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this is an applied math question. I could have posted this under a biological stackexchange, but the idea of emergent behavior or emergent properties of a system seems more appropriate to an applied math audience.

The question is why bacterial or uni-cellular chemotaxis represents an "emergent" behavior? I have been reading the original Keller Segel (1971) papers on chemotaxis--the movement of these organisms in response to nutrient gradients in the organism's environment. But I was not sure why this is considered an "emergent" behavior? Emergent compared to what? Is chemotaxis an emergent behavior compared to brownian motion or some sort of straight-line path (f = ma)?

I know that there is no really agreed upon definition of emergent behavior, but any suggestions would be appreciated.

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  • $\begingroup$ Think that's just the word people decided to use in applied math/etc for systems where constituent parts are simple but overall behavior is interesting. Don't think there's any more detailed criterion than that for what would be considered "emergent". $\endgroup$ – Kai Sikorski Apr 6 '14 at 21:17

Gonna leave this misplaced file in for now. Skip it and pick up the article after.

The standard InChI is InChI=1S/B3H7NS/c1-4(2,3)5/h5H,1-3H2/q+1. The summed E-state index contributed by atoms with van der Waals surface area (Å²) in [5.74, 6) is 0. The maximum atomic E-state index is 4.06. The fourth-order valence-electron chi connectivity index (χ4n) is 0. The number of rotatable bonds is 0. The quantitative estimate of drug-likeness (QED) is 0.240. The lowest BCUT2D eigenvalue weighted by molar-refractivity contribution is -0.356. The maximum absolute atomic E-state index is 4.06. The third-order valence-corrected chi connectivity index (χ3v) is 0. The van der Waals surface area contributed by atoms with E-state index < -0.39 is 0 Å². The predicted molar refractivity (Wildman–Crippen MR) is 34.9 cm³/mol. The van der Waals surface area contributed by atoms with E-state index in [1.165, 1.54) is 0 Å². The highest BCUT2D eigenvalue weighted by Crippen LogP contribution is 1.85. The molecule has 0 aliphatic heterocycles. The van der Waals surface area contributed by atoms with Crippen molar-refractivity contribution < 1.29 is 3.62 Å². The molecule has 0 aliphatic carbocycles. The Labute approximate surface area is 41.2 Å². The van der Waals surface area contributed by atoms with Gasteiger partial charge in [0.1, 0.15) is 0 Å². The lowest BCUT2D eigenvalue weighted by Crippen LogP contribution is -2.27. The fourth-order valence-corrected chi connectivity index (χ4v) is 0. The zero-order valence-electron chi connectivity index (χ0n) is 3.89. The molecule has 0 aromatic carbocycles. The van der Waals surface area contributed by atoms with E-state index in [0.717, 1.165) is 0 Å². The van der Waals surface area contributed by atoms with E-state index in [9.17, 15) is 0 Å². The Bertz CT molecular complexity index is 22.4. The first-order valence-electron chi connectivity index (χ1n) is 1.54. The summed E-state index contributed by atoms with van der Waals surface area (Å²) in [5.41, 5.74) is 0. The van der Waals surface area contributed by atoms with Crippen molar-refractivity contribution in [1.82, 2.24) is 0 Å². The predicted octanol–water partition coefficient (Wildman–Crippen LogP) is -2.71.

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It seems that that the term emergent might refer here to some behaviors or properties which appear when a number of simple entities (agents) operate in an environment, forming more complex behaviors as a collective than was expected in view of the simplicity of the mechanisms ruling them at an individual level.

An example of this perspective in the context of chemotaxis is in the paper Chemotaxis as an Emergent Property of a Swarm by Rion G. Taylor and Roy D. Welch.

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  • $\begingroup$ Thanks so much for the answer. I am looking at the paper now. $\endgroup$ – krishnab Apr 22 '14 at 8:12

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